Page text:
Cocozza says financial planning starts with a look at where the money goes: “As boring as it sounds, one of the most important baselines of financial planning is cash flow. Most people don’t have even a basic understanding of how they spend their money.”
Once a plan has been put into action, financial planners help clients stay focused on their long-term plan, through even the roughest short-term market swings.
“In a volatile market, our goal is to remind clients about asset allocation: We created a long-run plan and didn’t put everything in the stock market for this reason,” Kaplan says. “While we may need to rebalance their portfolio, we help them stick with the plan.”
The key qualification to look for is the designation “certified financial planner,” or CFP, which requires extensive training, three years of experience working with clients, a background check, and ongoing training. There are other financial-planning courses and qualifications, including chartered financial analyst (CFA)—although CFAs seem to focus more on investments than overall financial planning.
Gurtz recommends assessing your comfort level with any planner you’re interviewing, asking for references from clients, and having the planner explain how he or she does business and how the fees work.
Fee-only planners charge an hourly rate—in this area, typically starting at $150 an hour. Other planners charge by the value of your portfolio, usually 1 to 2 percent of assets managed, with the percentage decreasing as the value of a portfolio rises. Some planners charge a combination of hourly fees and percentages. Bottom line: A financial plan can cost $500 to $5,000. It’s a good idea to ask to see a sample plan so you know what you’re paying for—plans can vary greatly in complexity and personalization.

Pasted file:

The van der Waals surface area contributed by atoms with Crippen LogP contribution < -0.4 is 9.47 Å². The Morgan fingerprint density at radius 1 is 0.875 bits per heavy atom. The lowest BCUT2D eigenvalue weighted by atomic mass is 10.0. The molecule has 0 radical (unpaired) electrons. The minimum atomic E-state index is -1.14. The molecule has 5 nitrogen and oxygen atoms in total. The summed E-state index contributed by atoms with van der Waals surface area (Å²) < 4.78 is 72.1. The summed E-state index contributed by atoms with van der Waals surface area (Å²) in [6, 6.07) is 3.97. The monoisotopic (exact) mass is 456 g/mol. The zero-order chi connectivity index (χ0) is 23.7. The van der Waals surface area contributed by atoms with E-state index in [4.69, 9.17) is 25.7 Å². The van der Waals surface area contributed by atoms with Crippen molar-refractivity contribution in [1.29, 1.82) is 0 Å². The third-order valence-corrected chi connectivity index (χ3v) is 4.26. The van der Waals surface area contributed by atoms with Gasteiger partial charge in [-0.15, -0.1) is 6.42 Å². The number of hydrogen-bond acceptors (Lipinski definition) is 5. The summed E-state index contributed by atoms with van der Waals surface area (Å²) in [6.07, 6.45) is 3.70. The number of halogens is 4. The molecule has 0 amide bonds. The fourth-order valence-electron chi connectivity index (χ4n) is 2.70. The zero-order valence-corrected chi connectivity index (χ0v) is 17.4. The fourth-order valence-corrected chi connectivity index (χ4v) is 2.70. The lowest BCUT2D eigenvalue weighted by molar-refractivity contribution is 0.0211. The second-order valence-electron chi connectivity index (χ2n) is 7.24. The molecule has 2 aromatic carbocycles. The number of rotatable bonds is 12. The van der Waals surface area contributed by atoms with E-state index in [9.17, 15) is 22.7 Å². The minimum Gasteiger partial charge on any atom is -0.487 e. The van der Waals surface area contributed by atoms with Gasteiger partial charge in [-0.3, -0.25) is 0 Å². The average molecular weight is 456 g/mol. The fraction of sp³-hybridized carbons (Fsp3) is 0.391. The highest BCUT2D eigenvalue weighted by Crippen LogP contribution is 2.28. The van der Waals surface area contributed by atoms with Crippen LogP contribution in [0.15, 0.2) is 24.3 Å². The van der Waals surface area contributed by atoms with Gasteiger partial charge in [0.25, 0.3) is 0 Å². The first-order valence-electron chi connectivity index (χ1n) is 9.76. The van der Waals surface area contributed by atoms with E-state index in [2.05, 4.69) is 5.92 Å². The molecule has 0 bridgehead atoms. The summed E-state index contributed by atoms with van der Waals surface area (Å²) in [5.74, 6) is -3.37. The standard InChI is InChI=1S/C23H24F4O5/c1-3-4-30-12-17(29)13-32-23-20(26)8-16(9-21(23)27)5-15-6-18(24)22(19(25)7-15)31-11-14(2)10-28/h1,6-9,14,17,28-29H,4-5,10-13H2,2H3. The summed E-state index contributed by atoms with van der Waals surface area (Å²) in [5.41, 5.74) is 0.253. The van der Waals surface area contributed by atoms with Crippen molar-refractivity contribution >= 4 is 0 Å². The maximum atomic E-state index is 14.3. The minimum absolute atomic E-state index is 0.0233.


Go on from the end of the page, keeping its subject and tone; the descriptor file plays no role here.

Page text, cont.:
You might also ask which parts of the plan result in extra compensation for the planner. If he or she sells insurance, manages assets, or provides other parts of a plan’s implementation, chances are the planner will be earning one-time or ongoing commissions or fees. While there’s no way to prevent all potential conflicts of interest, talking to references and trusting your gut can help determine whether the person has your best interests at heart. If you feel pressured to buy any financial products through the planner, think twice. And don’t shy away from getting a second opinion or competitive quote on any purchases recommended, such as life insurance and annuities.
Invest in a Good Adviser
They were six little words that she knew she’d hear: “I don’t care. Get me out.”
In her 53 years in the financial markets, investment adviser Gail Winslow of Ferris, Baker Watts in DC has learned to listen for fear in a falling market. This time the call came from a client on a Friday morning in October, the last day of a volatile week.